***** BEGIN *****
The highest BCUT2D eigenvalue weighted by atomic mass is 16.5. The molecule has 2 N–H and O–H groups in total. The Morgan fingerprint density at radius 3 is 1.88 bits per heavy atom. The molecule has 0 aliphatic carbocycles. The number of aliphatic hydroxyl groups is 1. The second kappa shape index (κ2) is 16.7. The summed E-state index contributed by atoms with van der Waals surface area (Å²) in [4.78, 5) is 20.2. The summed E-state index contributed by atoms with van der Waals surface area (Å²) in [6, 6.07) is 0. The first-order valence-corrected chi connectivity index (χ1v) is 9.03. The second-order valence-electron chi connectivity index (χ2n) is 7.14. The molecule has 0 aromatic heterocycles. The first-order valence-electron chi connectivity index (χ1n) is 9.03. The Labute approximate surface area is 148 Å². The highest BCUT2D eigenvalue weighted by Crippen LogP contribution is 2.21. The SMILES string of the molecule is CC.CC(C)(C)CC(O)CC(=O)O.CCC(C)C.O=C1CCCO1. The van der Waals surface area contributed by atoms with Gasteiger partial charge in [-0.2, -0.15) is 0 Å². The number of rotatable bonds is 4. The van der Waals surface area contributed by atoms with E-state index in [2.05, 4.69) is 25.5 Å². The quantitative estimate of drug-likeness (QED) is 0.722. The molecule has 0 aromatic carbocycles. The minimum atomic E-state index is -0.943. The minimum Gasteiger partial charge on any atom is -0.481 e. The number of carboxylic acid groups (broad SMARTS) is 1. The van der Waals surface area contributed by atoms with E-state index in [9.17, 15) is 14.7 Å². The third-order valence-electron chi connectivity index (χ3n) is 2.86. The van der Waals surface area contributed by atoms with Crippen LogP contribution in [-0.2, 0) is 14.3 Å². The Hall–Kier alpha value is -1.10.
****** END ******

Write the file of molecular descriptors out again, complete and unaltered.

The highest BCUT2D eigenvalue weighted by atomic mass is 16.5. The molecule has 2 N–H and O–H groups in total. The Morgan fingerprint density at radius 3 is 1.88 bits per heavy atom. The molecule has 0 aliphatic carbocycles. The number of aliphatic hydroxyl groups is 1. The second kappa shape index (κ2) is 16.7. The summed E-state index contributed by atoms with van der Waals surface area (Å²) in [4.78, 5) is 20.2. The summed E-state index contributed by atoms with van der Waals surface area (Å²) in [6, 6.07) is 0. The first-order valence-corrected chi connectivity index (χ1v) is 9.03. The second-order valence-electron chi connectivity index (χ2n) is 7.14. The molecule has 0 aromatic heterocycles. The first-order valence-electron chi connectivity index (χ1n) is 9.03. The Labute approximate surface area is 148 Å². The highest BCUT2D eigenvalue weighted by Crippen LogP contribution is 2.21. The SMILES string of the molecule is CC.CC(C)(C)CC(O)CC(=O)O.CCC(C)C.O=C1CCCO1. The van der Waals surface area contributed by atoms with Gasteiger partial charge in [-0.2, -0.15) is 0 Å². The number of rotatable bonds is 4. The van der Waals surface area contributed by atoms with E-state index in [2.05, 4.69) is 25.5 Å². The quantitative estimate of drug-likeness (QED) is 0.722. The molecule has 0 aromatic carbocycles. The minimum atomic E-state index is -0.943. The minimum Gasteiger partial charge on any atom is -0.481 e. The number of carboxylic acid groups (broad SMARTS) is 1. The van der Waals surface area contributed by atoms with E-state index in [9.17, 15) is 14.7 Å². The third-order valence-electron chi connectivity index (χ3n) is 2.86. The van der Waals surface area contributed by atoms with Crippen LogP contribution in [-0.2, 0) is 14.3 Å². The Hall–Kier alpha value is -1.10.